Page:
The next step in the sales presentation was to learn what was getting in the prospects way. What was slowing him down or stopping him from achieving his object? This was another problem Mark could help the prospect solve.
The next part, the fulfillment phase, showed how Mark’s proposal would solve the problems unearthed in the first phase.
As you know, the proposed solutions in the fulfillment phase are generally long and sophisticated. Mark learned the hard way his explanations needed to be done carefully. They had to be accepted and understood by the prospect before moving on to the next section. If a section wasn’t understood, the prospect would stop listening. His mind would be on the part that confused him.
If that happens, then when Mark gets to the end and asks to be his advisor the prospect would not be sold. People will not buy a financial plan they do not understand.
They either say, “I’ll think it over,” or, rarely, “I didn’t get that part about so-and-so.” Then when Mark clarifies that part, they still won’t buy because they don’t understand the rest and don’t want to admit it.
Mark learned an expensive lesson: always check with the prospect whether you made yourself clear and if this is something he wants or believes is good. In other words, you’re selling each section of your proposal.
Now some consultants say asking if the prospect agrees with each section is a way of cleverly influencing the client to buy at the end. They say you are creating a “yes” mindset in the prospect.
Mark did not buy into this manipulative nonsense. He was honestly checking if he was being clear and the prospect understood. Mark also wanted to know if he is offering something the prospect valued.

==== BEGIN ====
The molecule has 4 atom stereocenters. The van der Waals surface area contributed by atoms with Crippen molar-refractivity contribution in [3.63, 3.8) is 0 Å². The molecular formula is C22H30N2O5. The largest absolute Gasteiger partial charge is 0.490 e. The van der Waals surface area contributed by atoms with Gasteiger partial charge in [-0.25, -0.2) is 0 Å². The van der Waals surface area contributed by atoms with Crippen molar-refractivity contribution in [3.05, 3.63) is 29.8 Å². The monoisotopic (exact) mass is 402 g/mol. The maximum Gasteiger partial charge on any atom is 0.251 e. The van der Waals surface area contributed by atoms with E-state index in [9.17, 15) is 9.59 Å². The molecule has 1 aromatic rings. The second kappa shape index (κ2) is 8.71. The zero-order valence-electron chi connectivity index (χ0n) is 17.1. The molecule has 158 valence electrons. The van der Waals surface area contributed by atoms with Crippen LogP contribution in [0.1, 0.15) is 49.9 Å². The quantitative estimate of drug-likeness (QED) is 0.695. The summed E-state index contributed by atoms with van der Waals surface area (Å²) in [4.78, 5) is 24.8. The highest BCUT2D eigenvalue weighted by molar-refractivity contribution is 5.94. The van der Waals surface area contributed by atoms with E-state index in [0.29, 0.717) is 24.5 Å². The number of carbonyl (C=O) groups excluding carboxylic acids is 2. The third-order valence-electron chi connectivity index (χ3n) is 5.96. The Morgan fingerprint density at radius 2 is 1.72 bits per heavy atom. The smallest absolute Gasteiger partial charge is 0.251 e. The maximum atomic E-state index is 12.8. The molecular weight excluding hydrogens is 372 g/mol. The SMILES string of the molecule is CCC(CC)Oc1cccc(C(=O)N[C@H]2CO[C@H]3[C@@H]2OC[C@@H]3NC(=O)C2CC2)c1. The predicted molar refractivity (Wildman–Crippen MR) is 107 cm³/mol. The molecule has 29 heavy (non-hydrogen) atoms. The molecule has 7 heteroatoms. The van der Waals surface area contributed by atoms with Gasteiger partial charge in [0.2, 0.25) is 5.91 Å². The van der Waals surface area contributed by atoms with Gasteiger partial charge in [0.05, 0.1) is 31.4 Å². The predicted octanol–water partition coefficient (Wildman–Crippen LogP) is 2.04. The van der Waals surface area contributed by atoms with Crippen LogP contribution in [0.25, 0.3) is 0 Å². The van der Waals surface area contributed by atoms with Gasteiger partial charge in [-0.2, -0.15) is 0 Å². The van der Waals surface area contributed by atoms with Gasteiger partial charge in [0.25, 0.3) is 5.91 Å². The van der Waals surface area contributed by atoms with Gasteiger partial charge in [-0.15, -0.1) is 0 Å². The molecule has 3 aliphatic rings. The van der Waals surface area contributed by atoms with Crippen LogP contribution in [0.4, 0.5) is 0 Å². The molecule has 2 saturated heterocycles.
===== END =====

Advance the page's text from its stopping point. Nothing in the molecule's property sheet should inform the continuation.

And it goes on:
At the end of his presentation, Mark answered any questions. His close was simple and straightforward, “Would you like me to do this for you?”
Prospects would respond with, “yes,” “I want to think it over,” or they have further questions. Mark answered those questions and then asked again, “would you like me to do this for you?”
Mark learned that no one says “no,” anymore. Instead they say, “I’ll think it over,” and never return your calls.
Sometimes “I’ll think it over” really means they will think it over. Mark was coached to say, “That’s a good idea. Let’s be sure I answered all your questions before we part.” Then he asks how long they needed to think it over and made an appointment for the final decision.
At that appointment, three things could happen; the prospect could have a question, say “yes,” or say “no.”
Mark would answer any questions and then say, “Would you like me to do this for you?” Usually the prospect said “yes.” If the prospect said “no.” Mark would thank him for his time and ask for a referral.
The Bottom Line
Mark used a systematic selling process over and over. He became more skilled over time and kept closing a greater percentage of his cases and made his first $50 million sale. At this point, his practice began to grow dramatically.
How about you? Do you have a systematic selling’s process or do you wing it? I’d like to hear what works for you.